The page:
Every organization wants to retain its best performing employees year after year. Employee performance reviews play a crucial role in retaining employees. In order to convince the employees to stay with the organization, reviews have to deliver what they expect.
But as the organizations evolve and the generations change, the aspirations and expectations of the employees also change. This makes retaining them challenging, with old school performance reviews. In the past, reviews were only a measure of employee productivity. People were rated by their managers based on their output, and reviews were limited to that. Older generations were easily satisfied with the growth enabled by those simple, old-school appraisals. However, millennials are different, and the performance reviews to evaluate them should also be different.
Generation X is gradually moving out of the workforce, and millennials are starting to occupy those positions. 75% of the workforce would be millennials by 2030. Reviews that served to retain the older generations will not work for millennials. So, it becomes extremely important to understand what the millennials want and need and design performance reviews around that. In this article, we will see the traits of millennials and how we can design reviews to fulfil their expectations and retain them.
How are millennials different from the previous generations?
Millennials are different from the previous generation in many ways that make retaining them challenging. Following are some of the differentiating traits of the millennials.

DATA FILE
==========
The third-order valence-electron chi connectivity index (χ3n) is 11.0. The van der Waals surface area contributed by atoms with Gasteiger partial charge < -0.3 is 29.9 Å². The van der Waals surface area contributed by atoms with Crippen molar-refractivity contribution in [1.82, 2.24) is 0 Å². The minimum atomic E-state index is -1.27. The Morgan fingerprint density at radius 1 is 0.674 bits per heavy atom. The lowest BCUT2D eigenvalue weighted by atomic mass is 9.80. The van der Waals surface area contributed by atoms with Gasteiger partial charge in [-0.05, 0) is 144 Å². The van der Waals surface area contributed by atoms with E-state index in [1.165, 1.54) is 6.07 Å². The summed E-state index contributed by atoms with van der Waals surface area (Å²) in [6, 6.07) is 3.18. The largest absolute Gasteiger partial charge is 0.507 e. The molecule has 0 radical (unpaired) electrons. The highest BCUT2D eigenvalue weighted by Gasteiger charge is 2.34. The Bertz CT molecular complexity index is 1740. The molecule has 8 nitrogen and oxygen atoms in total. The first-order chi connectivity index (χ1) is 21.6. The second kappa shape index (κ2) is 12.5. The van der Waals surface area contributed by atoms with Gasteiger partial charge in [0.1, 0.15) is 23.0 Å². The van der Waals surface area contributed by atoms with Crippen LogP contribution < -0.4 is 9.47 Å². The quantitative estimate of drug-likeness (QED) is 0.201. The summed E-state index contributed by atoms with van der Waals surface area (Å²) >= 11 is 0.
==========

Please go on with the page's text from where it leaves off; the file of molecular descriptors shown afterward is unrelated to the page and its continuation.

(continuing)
Generation X was content with slow and steady growth, and it was easier to offer a long-term growth plan for them inside the organization. But millennials are hungry for growth, and they do not want to wait for it. They want to take every opportunity, even if it comes from outside the organization. So, performance reviews have to focus on growth opportunities.
While the previous generation was not as proficient with computers and technology, millennials grew up in a period where the IT revolution changed the world. So, they are good with technology and are capable of utilizing it properly to find efficiencies that the previous generations could not. Performance reviews have to be redesigned and goals have to be set around these capabilities of the millennials to bring out the best in them.
While generation X was mostly content with fulfilling all the responsibilities mentioned in the job description, millennials do not want to confine their growth prospects within the scope of their job description. They are eager to take up more responsibilities and leadership to prove their mettle. If they do not see an expansion in their roles, they tend to leave the organization. So, performance reviews should also address the higher aspirations and ambitions of the employees.
Performance appraisal in the age of generation X could be a one-way affair. The managers evaluated performance based on output, and there was not much the employees could share with their managers as feedback. On the other hand, millennials do not like to be scrutinized in the form of quantitative evaluation and ranking; they prefer to participate more. They want the organization to value their feedback and implement changes based on that to make work more enjoyable. So, employee performance reviews should offer space for feedback.
Millennials are self-motivated and prefer a less interventionist approach from their superiors. They prefer to be mentored rather than to be managed. So, the tone of the reviews should be changed from ‘management’ of performance to ‘engagement with employees’.
With the hunger to prove themselves and with their ability to use technology to learn new things, millennials are capable of developing new skills and furthering their capabilities, provided it gives them new growth opportunities. Performance appraisals have to enable the organization to identify the employees’ aspirations and provide them with the means through which they can learn new skills that will help them fulfill their aspirations.